I went forward to try to get the awning down while Bryan got the engine started. I took a look forward and realized that our 3 mooring lines (one for either side of the bow plus one extra "safety") were all streaming forward from the bow as we were swept backward down the lagoon. I yelled to Bryan that they were there, so he wouldn't start the engine and drive over them and risk getting them wrapped on the propeller. All this time the awning was flapping up a storm and I was most anxious to get it down as I figured it was speeding our downwind travel. I tried and tried on one knot before realizing that I really needed a knife. When I stepped back into the cockpit in search of a knife, I realized that Bryan had the engine going full steam ahead in forward gear. Sh......! Didn't he hear me say we had mooring lines streaming off the bow? Turns out he thought I meant that I'd seen lines on the big mooring buoy that we'd bumped into. He ran forward to pull the lines in while I stood by the helm, now in neutral. He couldn't get the lines in, there was just too much resistance, and he had to cut them loose. Thankfully we hadn't wrapped the prop, and were able to motor back to the mooring area. In the meantime friends arrived in two dinghies to help us out in response to a call I'd put out on the VHF when I first realized that we were probably in trouble. They helped us get hooked up to another mooring and Bryan ran down to get his weather info which he was only slightly late reporting to the fleet.
We're still not sure how the mooring broke, but the best guess at this point is that the huge old ship's anchor that was the mooring's ground tackle parted between shaft and flukes, and we dragged the shaft and attached chain with us as we went gallivanting out into deep water. Or perhaps a shackle broke, but the divers who maintain these moorings had just checked all the gear a month ago and doubt that could have happened..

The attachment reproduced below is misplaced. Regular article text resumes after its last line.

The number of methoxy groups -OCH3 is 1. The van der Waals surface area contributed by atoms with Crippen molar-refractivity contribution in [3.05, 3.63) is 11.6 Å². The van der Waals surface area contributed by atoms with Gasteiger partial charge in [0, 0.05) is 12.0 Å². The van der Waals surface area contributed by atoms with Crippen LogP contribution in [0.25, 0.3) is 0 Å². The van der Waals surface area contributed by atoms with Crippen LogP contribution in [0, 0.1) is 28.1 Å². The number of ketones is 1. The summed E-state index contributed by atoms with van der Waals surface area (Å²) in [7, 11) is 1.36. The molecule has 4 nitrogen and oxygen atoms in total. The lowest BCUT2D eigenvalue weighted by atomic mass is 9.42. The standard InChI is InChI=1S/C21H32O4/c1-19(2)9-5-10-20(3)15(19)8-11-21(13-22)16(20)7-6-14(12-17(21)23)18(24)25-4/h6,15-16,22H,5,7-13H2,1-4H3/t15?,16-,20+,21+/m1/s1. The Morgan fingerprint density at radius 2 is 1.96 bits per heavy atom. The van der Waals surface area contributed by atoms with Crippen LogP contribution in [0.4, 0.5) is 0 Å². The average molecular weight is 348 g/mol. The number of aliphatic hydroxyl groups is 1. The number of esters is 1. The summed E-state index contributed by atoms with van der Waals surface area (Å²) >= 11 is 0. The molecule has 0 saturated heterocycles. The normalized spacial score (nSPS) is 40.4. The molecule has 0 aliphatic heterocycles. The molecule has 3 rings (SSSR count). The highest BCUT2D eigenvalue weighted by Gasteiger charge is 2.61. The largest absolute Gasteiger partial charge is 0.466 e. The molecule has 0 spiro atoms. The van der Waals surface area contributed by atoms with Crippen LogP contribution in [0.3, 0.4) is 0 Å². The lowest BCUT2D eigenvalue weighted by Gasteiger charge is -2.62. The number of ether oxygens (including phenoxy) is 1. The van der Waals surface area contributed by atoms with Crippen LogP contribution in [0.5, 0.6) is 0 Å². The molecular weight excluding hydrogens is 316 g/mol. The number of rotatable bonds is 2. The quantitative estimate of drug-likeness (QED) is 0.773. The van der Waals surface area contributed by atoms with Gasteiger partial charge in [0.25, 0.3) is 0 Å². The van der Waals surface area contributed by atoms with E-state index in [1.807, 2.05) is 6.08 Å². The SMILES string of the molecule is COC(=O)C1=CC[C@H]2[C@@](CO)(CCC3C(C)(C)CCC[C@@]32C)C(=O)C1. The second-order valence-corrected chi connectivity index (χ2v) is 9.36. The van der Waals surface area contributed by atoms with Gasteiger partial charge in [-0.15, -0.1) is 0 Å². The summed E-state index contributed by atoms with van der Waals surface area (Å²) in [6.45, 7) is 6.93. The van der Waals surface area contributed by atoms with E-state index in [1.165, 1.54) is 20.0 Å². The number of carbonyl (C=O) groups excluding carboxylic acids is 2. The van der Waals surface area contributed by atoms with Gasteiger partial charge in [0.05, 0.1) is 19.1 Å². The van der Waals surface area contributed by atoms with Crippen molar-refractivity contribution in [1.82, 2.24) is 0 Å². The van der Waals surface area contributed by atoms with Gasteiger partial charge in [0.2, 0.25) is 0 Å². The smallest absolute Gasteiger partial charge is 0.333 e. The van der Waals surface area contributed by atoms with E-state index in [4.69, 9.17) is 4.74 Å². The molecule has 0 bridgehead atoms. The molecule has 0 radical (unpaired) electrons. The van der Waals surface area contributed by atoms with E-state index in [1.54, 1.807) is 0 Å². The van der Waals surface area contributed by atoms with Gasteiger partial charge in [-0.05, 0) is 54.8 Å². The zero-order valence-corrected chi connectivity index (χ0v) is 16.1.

We then spent the next hour watching two dive boats with 4 divers and 4 helpers upright a dive boat which had turtled at its mooring during the night's winds. They're working on the engine now, but I don't know what the chances are that they'll be able to use that big monster after it was submerged for several hours.
I finally got my computer fixed today - I've gone a long time with no working sound card and finally found a guru who righted the problem so we should be able to start using skype - which means we'll be able to have conversations over the computer and hear all the friendly voices we miss so much. With phone rates to the states over $1 a minute, we've had very few conversations with loved ones for a long time!
I'm going to be headed home August 6 to Grand Rapids, Michigan to visit family and catch up on medical checkups. Because of the limited availability of seats using frequent flyer miles, I'll be there for the better part of August and September, rather than the few weeks I'd rather be away from my dear hubbie. But that just means I'll have lots of time to catch up with family and friends, so if you're going to be anywhere in the neighborhood, please let me know!
Unbelievably, we're still in Majuro, seven months after arriving here, and don't know when we might depart. I've been woefully deficient in adding to the blog, partly because this feels so like being "home" that it almost doesn't seem like cruising, which is what the blog is all about. (I have added lots of new albums of pictures to the photo gallery over the last few months, so do take a look there.) We'd expected to be here in the Marshalls only 4 months or so, but with one thing and another, the time has stretched on and on. Fortunately, it's been a very pleasant place to be, with lots of great friends old and new, and lots going on.
The main reason for delay has been our decision to re-rig the boat here, which means replacing the wire and many of the fittings which hold the mast up. The boat is 10 years old, and it is thought to be prudent to replace the standing rigging after 10 years. We had one shroud fitting fail last summer in French Polynesia, which served as a reminder of the importance of replacing important gear before it has a chance to fail. We've heard of several boats which have had serious rigging failures, including some good friends of ours here who lost their mast a few months ago, and it is definitely an experience we would prefer to avoid.